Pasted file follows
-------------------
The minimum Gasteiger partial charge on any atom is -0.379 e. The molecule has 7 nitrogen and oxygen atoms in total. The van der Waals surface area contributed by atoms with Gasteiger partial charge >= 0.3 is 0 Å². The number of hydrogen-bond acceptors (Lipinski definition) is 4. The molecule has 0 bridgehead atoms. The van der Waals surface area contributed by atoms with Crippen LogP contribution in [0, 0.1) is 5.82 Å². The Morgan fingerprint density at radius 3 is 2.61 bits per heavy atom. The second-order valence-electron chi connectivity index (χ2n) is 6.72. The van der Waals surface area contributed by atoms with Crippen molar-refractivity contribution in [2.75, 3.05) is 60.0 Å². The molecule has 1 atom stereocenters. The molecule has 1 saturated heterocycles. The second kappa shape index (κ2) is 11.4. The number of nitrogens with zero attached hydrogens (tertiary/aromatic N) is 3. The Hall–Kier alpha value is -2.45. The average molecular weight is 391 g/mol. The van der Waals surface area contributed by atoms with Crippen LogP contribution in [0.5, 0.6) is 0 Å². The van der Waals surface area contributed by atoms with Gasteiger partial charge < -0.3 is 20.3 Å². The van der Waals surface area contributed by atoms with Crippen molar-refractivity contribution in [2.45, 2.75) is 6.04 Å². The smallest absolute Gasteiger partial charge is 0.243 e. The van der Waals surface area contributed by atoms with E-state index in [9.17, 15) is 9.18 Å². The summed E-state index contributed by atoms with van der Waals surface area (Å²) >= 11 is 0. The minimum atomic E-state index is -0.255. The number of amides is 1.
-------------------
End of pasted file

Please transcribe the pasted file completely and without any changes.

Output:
The minimum Gasteiger partial charge on any atom is -0.379 e. The molecule has 7 nitrogen and oxygen atoms in total. The van der Waals surface area contributed by atoms with Gasteiger partial charge >= 0.3 is 0 Å². The number of hydrogen-bond acceptors (Lipinski definition) is 4. The molecule has 0 bridgehead atoms. The van der Waals surface area contributed by atoms with Crippen LogP contribution in [0, 0.1) is 5.82 Å². The Morgan fingerprint density at radius 3 is 2.61 bits per heavy atom. The second-order valence-electron chi connectivity index (χ2n) is 6.72. The van der Waals surface area contributed by atoms with Crippen molar-refractivity contribution in [2.75, 3.05) is 60.0 Å². The molecule has 1 atom stereocenters. The molecule has 1 saturated heterocycles. The second kappa shape index (κ2) is 11.4. The number of nitrogens with zero attached hydrogens (tertiary/aromatic N) is 3. The Hall–Kier alpha value is -2.45. The average molecular weight is 391 g/mol. The van der Waals surface area contributed by atoms with Crippen LogP contribution in [0.5, 0.6) is 0 Å². The van der Waals surface area contributed by atoms with Gasteiger partial charge < -0.3 is 20.3 Å². The van der Waals surface area contributed by atoms with Crippen molar-refractivity contribution in [2.45, 2.75) is 6.04 Å². The smallest absolute Gasteiger partial charge is 0.243 e. The van der Waals surface area contributed by atoms with E-state index in [9.17, 15) is 9.18 Å². The summed E-state index contributed by atoms with van der Waals surface area (Å²) >= 11 is 0. The minimum atomic E-state index is -0.255. The number of amides is 1.